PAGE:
• Your local guide to food and drink on the Isle of Wight

Eat your way around the world… without leaving the Island

Eat your way around the world… without leaving the Island

Eat your way around the world… without leaving the Island 2000 1500 The Editor

The Isle of Wight is known as England in miniature but within this little mini UK you can explore the world through your taste buds.

Basque Kitchen

Using some of the best seasonal produce the Isle of Wight has to offer and pairing it with ingredients important from Spain, Basque Kitchen brings a taste of Spain to our sunny shores. The specials board is all about what is seasonally available, ensuring the freshest produce. With an equal split of meat, fish and vegetarian options plus the core menu is 100% gluten free and the daily specials is 95% gluten free, everyone is catered for.

Set in Cowes, it’s perfect to sit on the veranda with a chilled glass of wine nibbling on a selection of tapas dishes.


One of the latest restaurant editions to the centre of the Island is Ada in Carisbrooke. With a strong Turkish and Mediteranian inspired menu, dining at this little gem set on the main road is like being transported to your favourite holiday restaurant. Enjoy cold and hot mezzes from hummus and grilled halloumi to koftas and sucuk, a traditional spiced Turkish sausage. There are also pasta, pizza and even a burger option to appeal to all diners. Dining at Ada would not be complete without trying the baklava. This sticky, flakey pastry is the perfect ending to a dinner or a sweet treat to accompany a coffee at lunch.


Sitting near the sea end of Union Street in Ryde you’d be excused for missing Bendula as you walk past. But don’t, stop and wake up your palate! Offering up dishes inspired by Caribbean and African cuisine, they work closely with suppliers around the world ensuring seasonality of the products they use. Head to the Caribbean with jerk chicken or ackee and saltfish with fried dumplings. Swing back to Africa with domada lamb, a slow cooked dish using peanut butter sauce or try the chicken yassa, marinated in lemon, mustard and herbs with spiced fried onions. Add a side of sweet potato mash or caribbean slaw and finish off with a banana fritter or perhaps a pineapple, cinnamon, coconut crumble.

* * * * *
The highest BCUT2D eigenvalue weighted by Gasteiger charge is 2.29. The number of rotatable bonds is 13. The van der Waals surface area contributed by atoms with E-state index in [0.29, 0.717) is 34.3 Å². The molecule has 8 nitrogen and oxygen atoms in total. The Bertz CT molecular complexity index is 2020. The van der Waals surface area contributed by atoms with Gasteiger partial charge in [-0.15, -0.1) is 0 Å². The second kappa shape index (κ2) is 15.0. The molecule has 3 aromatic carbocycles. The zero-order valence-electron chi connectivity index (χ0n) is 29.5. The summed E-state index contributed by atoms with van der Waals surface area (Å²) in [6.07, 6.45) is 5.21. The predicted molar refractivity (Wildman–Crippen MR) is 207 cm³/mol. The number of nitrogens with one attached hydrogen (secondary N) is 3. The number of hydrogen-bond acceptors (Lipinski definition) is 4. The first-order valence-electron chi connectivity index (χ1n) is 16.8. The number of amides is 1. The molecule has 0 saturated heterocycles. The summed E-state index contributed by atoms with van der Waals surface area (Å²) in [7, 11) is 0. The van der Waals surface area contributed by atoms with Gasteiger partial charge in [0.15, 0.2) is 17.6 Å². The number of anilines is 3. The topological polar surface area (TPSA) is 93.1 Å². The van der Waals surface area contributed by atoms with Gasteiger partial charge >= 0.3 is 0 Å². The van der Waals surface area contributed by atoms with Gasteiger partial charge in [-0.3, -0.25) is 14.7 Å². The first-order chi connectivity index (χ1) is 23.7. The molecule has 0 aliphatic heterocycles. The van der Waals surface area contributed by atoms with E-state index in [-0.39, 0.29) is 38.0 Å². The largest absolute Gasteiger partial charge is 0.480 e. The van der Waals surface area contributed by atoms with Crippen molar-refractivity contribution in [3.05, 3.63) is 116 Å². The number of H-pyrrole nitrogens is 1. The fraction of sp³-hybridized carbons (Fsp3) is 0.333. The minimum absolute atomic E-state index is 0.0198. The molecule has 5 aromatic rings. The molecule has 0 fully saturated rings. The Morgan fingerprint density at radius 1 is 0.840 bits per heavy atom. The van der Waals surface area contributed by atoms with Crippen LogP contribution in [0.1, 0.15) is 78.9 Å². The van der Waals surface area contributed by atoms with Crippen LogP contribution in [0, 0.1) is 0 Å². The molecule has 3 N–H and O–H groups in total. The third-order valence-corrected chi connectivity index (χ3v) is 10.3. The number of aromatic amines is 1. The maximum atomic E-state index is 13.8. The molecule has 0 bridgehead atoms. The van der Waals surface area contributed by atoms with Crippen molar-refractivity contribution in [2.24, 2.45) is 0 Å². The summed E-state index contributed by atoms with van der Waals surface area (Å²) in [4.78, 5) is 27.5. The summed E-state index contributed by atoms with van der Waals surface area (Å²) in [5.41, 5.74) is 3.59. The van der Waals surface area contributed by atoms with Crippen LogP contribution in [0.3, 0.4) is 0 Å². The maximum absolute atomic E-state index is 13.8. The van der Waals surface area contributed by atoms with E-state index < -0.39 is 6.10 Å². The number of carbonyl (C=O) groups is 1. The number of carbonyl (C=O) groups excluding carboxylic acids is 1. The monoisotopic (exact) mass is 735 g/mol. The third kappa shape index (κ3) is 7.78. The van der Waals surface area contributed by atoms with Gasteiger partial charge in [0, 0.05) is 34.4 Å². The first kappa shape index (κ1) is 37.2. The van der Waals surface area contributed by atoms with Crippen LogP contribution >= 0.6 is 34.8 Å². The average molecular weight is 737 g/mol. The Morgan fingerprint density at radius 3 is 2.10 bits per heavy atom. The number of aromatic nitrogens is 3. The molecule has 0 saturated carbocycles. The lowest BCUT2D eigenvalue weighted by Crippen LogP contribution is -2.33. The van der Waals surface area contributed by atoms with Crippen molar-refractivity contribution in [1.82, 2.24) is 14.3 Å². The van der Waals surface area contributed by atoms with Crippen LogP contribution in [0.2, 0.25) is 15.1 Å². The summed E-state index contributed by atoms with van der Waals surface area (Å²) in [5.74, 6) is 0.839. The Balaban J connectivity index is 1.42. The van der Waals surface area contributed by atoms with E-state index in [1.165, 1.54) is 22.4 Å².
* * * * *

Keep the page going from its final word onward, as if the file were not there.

Thai Mukda

For authentic Thai cuisine make your way to Shanklin. Known as a sunny seaside town, in the high street you’ll find Thai Mukda Finding true Thai food on the Island can be tricky. The family who own the restaurant were born in Thailand and have bought their love for the culture and its food. Whether you like it mild or extra hot, the meals are freshly cooked to your liking. The chef, who has been cooking for 25 years – sources, where possible, local produce from local suppliers ensuring the dishes are as fresh as possible. The chicken satay and gung makham (breaded prawns) are great to get your appetite started and you can’t go wrong with the classic Thai red, green or yellow curries. Was everything down with a traditional Singha beer.


Going away is great, but coming home is always a great feeling. Pop along to Salty’s in Yarmouth. Set over two levels this restaurant has earned a reputation for serving up some of the very best of local fish & shellfish. The menu changes seasonally with what the sea has to offer, if available try the cucumber, jalapeno and gin oyster shots. Main dishes can include bream, turbot and monkfish. Don’t worry if you’re not a ‘fishy’ person you can also indulge in seared steaks. Take you fillet to the next level and have the posh surf ‘n’ turf, with added lobster.

The Editor

Taste of the Wight is the Isle of Wight’s free local guide to food and drink. Now in its fifth year, it has cemented itself as the number one, independent companion for eating out on the Island.

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